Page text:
Coq au Vin (French Fricassee of Rooster)

I think its safe to say that we’ve all heard of coq au vin. This is a classic French dish with two big players: chicken and red wine. Well, a correction to that: not just any kind of chicken, but when properly translated, rooster and red wine.

Coq au Vin

This dish isn’t a quicky–like any other stew, it requires slow cooking and a tough protein that will stand up well to slow cooking. Just like how you wouldn’t make a beef stew from filet mignon (and if you do, please don’t tell me), coq au vin should not be made from an everyday, tender chicken. You want a tough bird that will release a ton of flavor (which is what will give the sauce an incredible flavor) and maintain its form after long periods of cooking, so this is why you would opt for something like a rooster or stewing hen if you have the option (plus, they’re typically cheaper–bonus!). Is… click to read more…

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Lamb Steak over Israeli Cous Cous with Cranberry Sherry Mint Sauce

When I found myself with a cut of lamb known for having an incredibly tender texture (the top round roast–it comes from the upper hind leg), for some reason, steak was on my mind rather than the usual roast. I’d never had lamb steak before, so I thought that this could be a fun change–I’d just give them a quick, buttery pan sear (since its not grilling weather at the moment) and top it off with a simple sauce. Being autumn and all, cranberry seemed like a great thing to focus on sauce-wise–and like pork, lamb with fruit always makes me happy.

Lamb Steak over Israeli Cous Cous with Cranberry Sherry Mint Sauce

The lamb was indeed very tender. The resulting steaks had a crisp, buttery, exterior with a juicy and just-a-little-pink interior (random aside: why aren’t lamb steaks more common?!)–very tasty. The cranberry sauce I made to go with this was very similar in style to click to read more…

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Soutzoukakia Smyrneika with Olives (Greek Lamb Meatballs)

I discovered this dish at one of my favorite Greek food blogs and knew I had to try them one day. Until I can pony up the cash for a trip to Greece, cooking more Greek food at home will have to do. The dish is charming, rustic, and man does it hit the spot: lamb meatballs in a sauce of tomato and olives.

Soutzoukakia Smyrneika with Olives

I was very tempted to add a little more here and there to pump things up a bit, but resisted the urge and am glad for it. The ingredients make this sound simple in flavor, but it is really to the benefit of the final product–the sharp flavor of cumin cuts through the distinct, delightful lamb flavor, which all just sings in a mellow, but perfectly complementary sauce focused on tomato and olive (lamb and olive is a combo that… click to read more…

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Bucatini all’Amatriciana

Bucatini all’Amatriciana is one of those pasta dishes with an enticing name that doesn’t get enough attention. A quick glance at the ingredients tends to paint it as a simple, almost ordinary pasta dish…and don’t get me started on the many “alternative” versions of this dish out there that include things like bacon or prosciutto (a dead giveaway that you should be looking for a different recipe). The humble appearance of this dish aside though, it is really incredibly flavorful and one of the most uniquely flavored pasta dishes I’ve had the pleasure of eating. The success of this dish is pretty much entirely dependent on one magical ingredient: guanciale.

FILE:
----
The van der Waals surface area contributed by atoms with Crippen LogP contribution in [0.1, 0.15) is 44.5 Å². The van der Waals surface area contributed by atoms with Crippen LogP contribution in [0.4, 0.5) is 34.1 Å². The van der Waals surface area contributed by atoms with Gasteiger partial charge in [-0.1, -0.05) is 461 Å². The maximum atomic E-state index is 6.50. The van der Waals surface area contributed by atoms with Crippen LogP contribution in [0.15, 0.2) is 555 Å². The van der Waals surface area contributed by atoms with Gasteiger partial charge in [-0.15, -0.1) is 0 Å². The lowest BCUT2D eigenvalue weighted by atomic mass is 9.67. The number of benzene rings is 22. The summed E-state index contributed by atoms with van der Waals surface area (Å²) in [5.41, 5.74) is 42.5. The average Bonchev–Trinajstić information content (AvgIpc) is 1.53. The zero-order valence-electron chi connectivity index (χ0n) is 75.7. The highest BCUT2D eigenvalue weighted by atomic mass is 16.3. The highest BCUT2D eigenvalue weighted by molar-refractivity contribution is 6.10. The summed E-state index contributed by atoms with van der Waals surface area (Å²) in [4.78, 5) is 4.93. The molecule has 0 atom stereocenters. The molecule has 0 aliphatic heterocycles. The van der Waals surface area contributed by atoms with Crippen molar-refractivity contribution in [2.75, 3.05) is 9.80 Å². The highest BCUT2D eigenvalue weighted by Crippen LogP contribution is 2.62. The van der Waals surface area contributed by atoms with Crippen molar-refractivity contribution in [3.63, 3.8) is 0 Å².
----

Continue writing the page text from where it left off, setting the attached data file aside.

Bucatini all'Amatriciana

As I’ve discussed before, guanciale is a dry-aged, cured pork jowl that is mind-blowingly simple to do at home (and probably easier to do yourself compared to finding it stocked in any grocery stores). The stuff packs a punch and delivers a… click to read more…

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Indian Spiced Pear & Butternut Squash Soup

Every time of year brings memories of a few dishes with it that we all quietly pine for. Autumn and butternut squash is that mystical combo for my wife and I. In general, butternut squash soup is a pretty simple and straightforward thing, but to keep this from becoming something we grow tired of, I like to change it up every time I make it. In this case, I wanted a light starter as a prelude to a bigger dinner, but still something big and bold on flavor.

Indian Spiced Pear & Butternut Squash Soup

This soup was a delicious way to start a meal. It looks deceptively simple (like any other butternut squash soup), but has a surprisingly complex flavor. The pear added an almost unnameable but distinct tangy sweetness while the peppers and assortment of spices lent an incredibly full flavored back drop to the whole experience. I didn’t want to… click to read more…

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Roast Pork Belly with Garlicky Thyme Gravy

Have you ever had pork belly before? If you’re not sure, perhaps a simpler question will answer it: have you ever had bacon before? Bacon is a cured, (often) smoked, and then thinly sliced pork belly…so that should give you a vague sense of what this cut of meat is about. It can be a tough cut so it requires a bit of time to cook properly (low and slow is the way to go…I could keep rhyming), but when done right, it is incredibly rich and flavorful–oh and the roughly 50% fat striated throughout the meat also doesn’t hurt. This is the cut of meat for pork lovers who aren’t afraid of a succulent meal (if you’re strictly a chicken breast and/or pork tenderloin type, this might be a stretch).

Roast Pork Belly with Garlicky Thyme Gravy

For this particular preparation, rather than braising the belly (commonly done in an Asian style), I chose to roast mine.… click to read more…

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